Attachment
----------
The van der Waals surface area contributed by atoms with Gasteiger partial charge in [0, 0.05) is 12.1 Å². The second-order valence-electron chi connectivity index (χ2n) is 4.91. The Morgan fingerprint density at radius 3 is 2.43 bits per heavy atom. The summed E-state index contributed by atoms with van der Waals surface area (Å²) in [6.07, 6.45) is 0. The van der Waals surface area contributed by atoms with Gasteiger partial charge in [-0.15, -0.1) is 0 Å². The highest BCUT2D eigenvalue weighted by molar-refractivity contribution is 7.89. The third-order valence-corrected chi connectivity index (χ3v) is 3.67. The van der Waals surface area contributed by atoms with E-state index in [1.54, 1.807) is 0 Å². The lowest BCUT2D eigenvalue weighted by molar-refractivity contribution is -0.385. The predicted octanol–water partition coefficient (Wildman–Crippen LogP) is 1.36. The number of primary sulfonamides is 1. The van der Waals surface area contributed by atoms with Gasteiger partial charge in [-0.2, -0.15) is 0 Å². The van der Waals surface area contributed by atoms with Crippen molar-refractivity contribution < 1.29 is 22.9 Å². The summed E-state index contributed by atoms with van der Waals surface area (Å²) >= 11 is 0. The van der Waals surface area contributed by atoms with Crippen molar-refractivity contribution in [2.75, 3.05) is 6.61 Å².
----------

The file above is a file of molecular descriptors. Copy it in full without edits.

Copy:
The van der Waals surface area contributed by atoms with Gasteiger partial charge in [0, 0.05) is 12.1 Å². The second-order valence-electron chi connectivity index (χ2n) is 4.91. The Morgan fingerprint density at radius 3 is 2.43 bits per heavy atom. The summed E-state index contributed by atoms with van der Waals surface area (Å²) in [6.07, 6.45) is 0. The van der Waals surface area contributed by atoms with Gasteiger partial charge in [-0.15, -0.1) is 0 Å². The highest BCUT2D eigenvalue weighted by molar-refractivity contribution is 7.89. The third-order valence-corrected chi connectivity index (χ3v) is 3.67. The van der Waals surface area contributed by atoms with E-state index in [1.54, 1.807) is 0 Å². The lowest BCUT2D eigenvalue weighted by molar-refractivity contribution is -0.385. The predicted octanol–water partition coefficient (Wildman–Crippen LogP) is 1.36. The number of primary sulfonamides is 1. The van der Waals surface area contributed by atoms with Gasteiger partial charge in [-0.2, -0.15) is 0 Å². The van der Waals surface area contributed by atoms with Crippen molar-refractivity contribution < 1.29 is 22.9 Å². The summed E-state index contributed by atoms with van der Waals surface area (Å²) >= 11 is 0. The van der Waals surface area contributed by atoms with Crippen molar-refractivity contribution in [2.75, 3.05) is 6.61 Å².